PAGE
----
Lynn hits career milestone with first complete game, shutout -

Lynn hits career milestone with first complete game, shutout

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By John Bailey By John Bailey

(BaseballStL) — Following a 12-inning affair in the series opener with the Yanks, the Cardinals could not afford to go to the pen early. Lance Lynn, often a victim of one-inning derailments that warrant phone calls to right field, answered the bell like he had no other time in his career, going the distance against New York. 

Read about how Kolten Wong helped Lynn get to his first complete game. 

“You could tell how hard and long he’d been trying to make this happen. You could see the reaction of his teammates,” Mike Matheny said. “It’s been a big deal for him and something he talked a lot about. We’re all happy for him.” 

In his first career complete game and shutout, Lynn worked 126 pitches in, out, up and down to hold the Yankees to five hits en route to a shutout 6-0 victory, his sixth win of the season.

“It’s just another game,” he joked at his locker afterward. “To do it against the Yankees is exciting. Especially if it’s your first one as a professional.”

An 11-pitch, 1-2-3 first inning indicated the mercurial righty was on track early. All three outs were weak grounders, even Derek Jeter’s- who Lynn had to wait out applause for before toeing the rubber. 

From there he worked around a baserunner in four of the next six innings without a run.

The offense paid their starter back in the bottom half of the third, exploiting two Yankee errors for four runs on the back of a three-hit inning. The groundwork was in place for a win, and Lynn just needed to dodge the big inning to hold it.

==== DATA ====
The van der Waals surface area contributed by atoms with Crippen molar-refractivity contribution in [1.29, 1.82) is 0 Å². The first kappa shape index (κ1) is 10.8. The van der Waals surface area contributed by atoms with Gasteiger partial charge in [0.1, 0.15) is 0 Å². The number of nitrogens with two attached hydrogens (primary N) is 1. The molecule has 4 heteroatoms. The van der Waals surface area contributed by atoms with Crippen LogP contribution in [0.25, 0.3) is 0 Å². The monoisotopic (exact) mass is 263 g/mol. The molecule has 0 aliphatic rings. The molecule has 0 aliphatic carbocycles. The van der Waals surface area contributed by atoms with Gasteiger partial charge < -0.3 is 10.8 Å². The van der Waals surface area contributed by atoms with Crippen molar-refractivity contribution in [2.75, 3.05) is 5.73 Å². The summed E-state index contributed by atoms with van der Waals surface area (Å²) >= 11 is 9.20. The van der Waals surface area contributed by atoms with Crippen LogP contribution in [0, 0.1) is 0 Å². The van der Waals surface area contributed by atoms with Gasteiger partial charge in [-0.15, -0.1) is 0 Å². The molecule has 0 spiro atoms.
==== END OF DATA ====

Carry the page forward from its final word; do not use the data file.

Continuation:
In the fourth, it was knocking at the door when Jeter walked to begin the frame. Kolten Wong, who made a series of tremendous defensive plays behind the starter, notched an out when he outran Jacoby Ellsbury to first on a soft grounder. Lynn then walked Brian McCann to set up a possible double play, and the goose egg hung in the balance.

“It was a big play. The five hole up and it sets up a double play ball after you walk two guys to put them at first and second,” he said. “If you get one out there you’re at first and third with Soriano up. You know what he’s capable of and he’s had good at bats on me in the past, so I definitely didn’t want to face him with runners on or in scoring position.”

Lynn needed one pitch to hold the lead and dodge the big blow, and he made it. A ground ball to Wong followed and the smooth-handed rookie started a 4-6-3 double play to shut the door on the Yankee threat. 

He followed with an eight-pitch fifth, and from there it was a rather one-sided affair.

New York would get two men on in the sixth and the eighth, but the 27-year-old would not yield to the pressure. He deftly worked around trouble, containing hits and letting his defense do the work. 

Sitting at 116 pitches, Lynn was three outs away from a career milestone. With a six run lead, if the Indianapolis native was going to get his first complete game, he would have to negotiate. 

“He made a strong plea and we had a deal: somebody gets on base, he’s done,” Matheny said. 

“I told him I’ve got nine more pitches. If I throw more than nine you can come get me,” Lynn said. 

He got one mulligan, throwing 10 in the final inning to close out the game after falling behind 3-1 to Brian Roberts.

Matheny said afterward he knew Roberts was Lynn’s last man no matter what, and he was hoping his word wouldn’t be tested one out away from a career high point for his pitcher. 

“When these guys do all the extra work, they’re pushing for times like this,” He said. “They have some individual goals and that’s one of the goals he had and I’m happy to watch him do it.”

With one goal in the books, Lynn can now set his eyes on his next target. As the lights went out at Busch, he smiled and revealed his new goal. “Maybe do it again. Go from there.”

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